Delta Force was the unit that carried out the raid on al-Baghdadi in Idlib province a few days ago. Delta Force (1st SFOD-D) was heavily involved in the global campaign against ISIS as the United States premiere counter-terrorism unit. But, a few days after a military raid in Syria which ended with the death of the notorious ISIS leader, there are some open questions in public.
For most of the public interested in this case, there is one emerging question: How did Delta Force operators confirm that they got al-Baghdadi? How the U.S. officials minutes after the raid claimed it was Abu Bakr al-Baghdadi if he killed himself with a suicide vest? Assuming that after the explosion there isn’t so much left of his corpse?
DNA testing on-site
According to the public statement, al-Baghdadi was killed when he was cornered by Delta Force operators. He activated his suicide vest killing himself and three of his children. But, how he was identified? How did the Delta Force operators confirm on the scene it was al-Baghdadi himself?
President Trump told us that DNA (Deoxyribonucleic acid) testing was done on-site. Assuming the only present on the scene were Delta Operators, those testing would be performed by them.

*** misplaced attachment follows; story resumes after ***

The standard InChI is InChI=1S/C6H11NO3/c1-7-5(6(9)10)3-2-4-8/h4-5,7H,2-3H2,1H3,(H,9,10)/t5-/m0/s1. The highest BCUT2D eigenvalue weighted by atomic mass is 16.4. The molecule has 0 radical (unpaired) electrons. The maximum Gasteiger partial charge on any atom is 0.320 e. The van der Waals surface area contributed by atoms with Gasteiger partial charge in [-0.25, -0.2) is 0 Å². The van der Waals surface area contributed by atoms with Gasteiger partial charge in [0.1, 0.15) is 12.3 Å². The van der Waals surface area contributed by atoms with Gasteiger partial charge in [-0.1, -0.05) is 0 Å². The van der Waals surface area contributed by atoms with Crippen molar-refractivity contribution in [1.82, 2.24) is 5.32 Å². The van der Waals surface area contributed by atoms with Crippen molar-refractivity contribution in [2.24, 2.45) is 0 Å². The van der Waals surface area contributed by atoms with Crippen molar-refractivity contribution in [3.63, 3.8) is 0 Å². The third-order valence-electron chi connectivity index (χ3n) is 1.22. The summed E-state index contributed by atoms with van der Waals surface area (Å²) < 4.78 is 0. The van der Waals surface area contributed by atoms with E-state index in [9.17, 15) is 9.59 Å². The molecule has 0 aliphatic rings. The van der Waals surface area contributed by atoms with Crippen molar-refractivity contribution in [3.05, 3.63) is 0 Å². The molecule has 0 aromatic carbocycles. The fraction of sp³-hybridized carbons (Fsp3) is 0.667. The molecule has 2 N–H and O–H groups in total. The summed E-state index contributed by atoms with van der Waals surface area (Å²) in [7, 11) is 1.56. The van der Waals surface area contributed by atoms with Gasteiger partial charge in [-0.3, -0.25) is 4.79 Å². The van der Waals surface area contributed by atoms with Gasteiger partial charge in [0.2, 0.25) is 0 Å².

Forensic scientists can use DNA in blood, semen, skin, saliva or hair found at a crime scene to identify a matching DNA of an individual, such as a perpetrator. This process is formally termed DNA profiling, also called DNA fingerprinting.
It’s not something impossible, yet, according to David H. Kaye, a Penn State Law School professor, the latest DNA-testing machines, which are now used by some state and local authorities, can provide positive identification in about 90 minutes. Kaye, who has specialization in this sector also said that military commandos probably fortified their conclusions on several other factors, including human intelligence and, when possible, basic facial features.
Ok, Abu Bakr al-Baghdadi was identified by DNA testing done on-site. But, the first question is, where they did found a verified legitimate sample of al-Baghdadi’s DNA? And a more serious question, how is possible to have DNA results in 15 minutes?
Further, the operators who were handling DNA samples are supposed to collect samples of the man they believe to be al-Baghdadi, who blew himself up. These samples need to be uncontaminated, which would be hard since a wife and three children blew up with him. The samples also need to be uncontaminated by extreme heat… oops, …explosives. But maybe they can collect something.
The answer to those questions was given by Pentagon on Wednesday. A Defense Intelligence Agency DNA laboratory-processed DNA samples from the enemy killed in action suspected to be Abu Bakr al-Baghdadi. The DNA analysis resulted in a direct match to a 2004 DNA sample collected at an Iraq detention center (Camp Bucca) from Abu Bakr al-Baghdadi. Statistical analysis indicates a probability of 1 in 104 septillions to support this match.
Views and opinions expressed in this article are those of Nauman Sadiq and do not necessarily reflect those of Spec Ops Magazine.